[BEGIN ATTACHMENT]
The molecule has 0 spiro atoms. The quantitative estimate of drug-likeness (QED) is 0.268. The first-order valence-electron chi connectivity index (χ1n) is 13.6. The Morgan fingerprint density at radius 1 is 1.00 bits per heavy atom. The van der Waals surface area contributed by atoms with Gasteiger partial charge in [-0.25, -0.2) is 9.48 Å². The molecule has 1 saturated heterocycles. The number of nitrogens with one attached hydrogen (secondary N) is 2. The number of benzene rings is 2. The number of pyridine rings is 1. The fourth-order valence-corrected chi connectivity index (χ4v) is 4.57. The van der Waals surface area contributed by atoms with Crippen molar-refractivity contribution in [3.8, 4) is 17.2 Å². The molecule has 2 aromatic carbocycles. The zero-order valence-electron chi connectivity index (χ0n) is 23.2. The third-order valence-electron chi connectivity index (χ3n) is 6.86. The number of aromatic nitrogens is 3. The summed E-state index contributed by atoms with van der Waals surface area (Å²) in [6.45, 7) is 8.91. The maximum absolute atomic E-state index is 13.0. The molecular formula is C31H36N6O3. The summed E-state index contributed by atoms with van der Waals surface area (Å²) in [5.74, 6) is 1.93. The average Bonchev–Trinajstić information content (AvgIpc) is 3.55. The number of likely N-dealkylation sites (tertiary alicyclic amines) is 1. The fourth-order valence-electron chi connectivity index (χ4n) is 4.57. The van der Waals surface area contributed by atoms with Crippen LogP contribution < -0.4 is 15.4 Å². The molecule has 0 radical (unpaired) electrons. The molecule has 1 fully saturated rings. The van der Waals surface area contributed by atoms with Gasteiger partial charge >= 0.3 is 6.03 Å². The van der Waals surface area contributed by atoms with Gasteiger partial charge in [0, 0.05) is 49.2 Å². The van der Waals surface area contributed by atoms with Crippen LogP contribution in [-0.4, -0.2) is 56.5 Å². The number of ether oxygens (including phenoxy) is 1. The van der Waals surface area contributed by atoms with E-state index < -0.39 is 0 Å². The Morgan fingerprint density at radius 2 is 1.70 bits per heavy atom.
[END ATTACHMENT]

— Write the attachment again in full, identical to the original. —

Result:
The molecule has 0 spiro atoms. The quantitative estimate of drug-likeness (QED) is 0.268. The first-order valence-electron chi connectivity index (χ1n) is 13.6. The Morgan fingerprint density at radius 1 is 1.00 bits per heavy atom. The van der Waals surface area contributed by atoms with Gasteiger partial charge in [-0.25, -0.2) is 9.48 Å². The molecule has 1 saturated heterocycles. The number of nitrogens with one attached hydrogen (secondary N) is 2. The number of benzene rings is 2. The number of pyridine rings is 1. The fourth-order valence-corrected chi connectivity index (χ4v) is 4.57. The van der Waals surface area contributed by atoms with Crippen molar-refractivity contribution in [3.8, 4) is 17.2 Å². The molecule has 2 aromatic carbocycles. The zero-order valence-electron chi connectivity index (χ0n) is 23.2. The third-order valence-electron chi connectivity index (χ3n) is 6.86. The number of aromatic nitrogens is 3. The summed E-state index contributed by atoms with van der Waals surface area (Å²) in [6.45, 7) is 8.91. The maximum absolute atomic E-state index is 13.0. The molecular formula is C31H36N6O3. The summed E-state index contributed by atoms with van der Waals surface area (Å²) in [5.74, 6) is 1.93. The average Bonchev–Trinajstić information content (AvgIpc) is 3.55. The number of likely N-dealkylation sites (tertiary alicyclic amines) is 1. The fourth-order valence-electron chi connectivity index (χ4n) is 4.57. The van der Waals surface area contributed by atoms with Crippen LogP contribution < -0.4 is 15.4 Å². The molecule has 0 radical (unpaired) electrons. The molecule has 1 fully saturated rings. The van der Waals surface area contributed by atoms with Gasteiger partial charge >= 0.3 is 6.03 Å². The van der Waals surface area contributed by atoms with Gasteiger partial charge in [0, 0.05) is 49.2 Å². The van der Waals surface area contributed by atoms with Crippen LogP contribution in [-0.4, -0.2) is 56.5 Å². The number of ether oxygens (including phenoxy) is 1. The van der Waals surface area contributed by atoms with E-state index < -0.39 is 0 Å². The Morgan fingerprint density at radius 2 is 1.70 bits per heavy atom.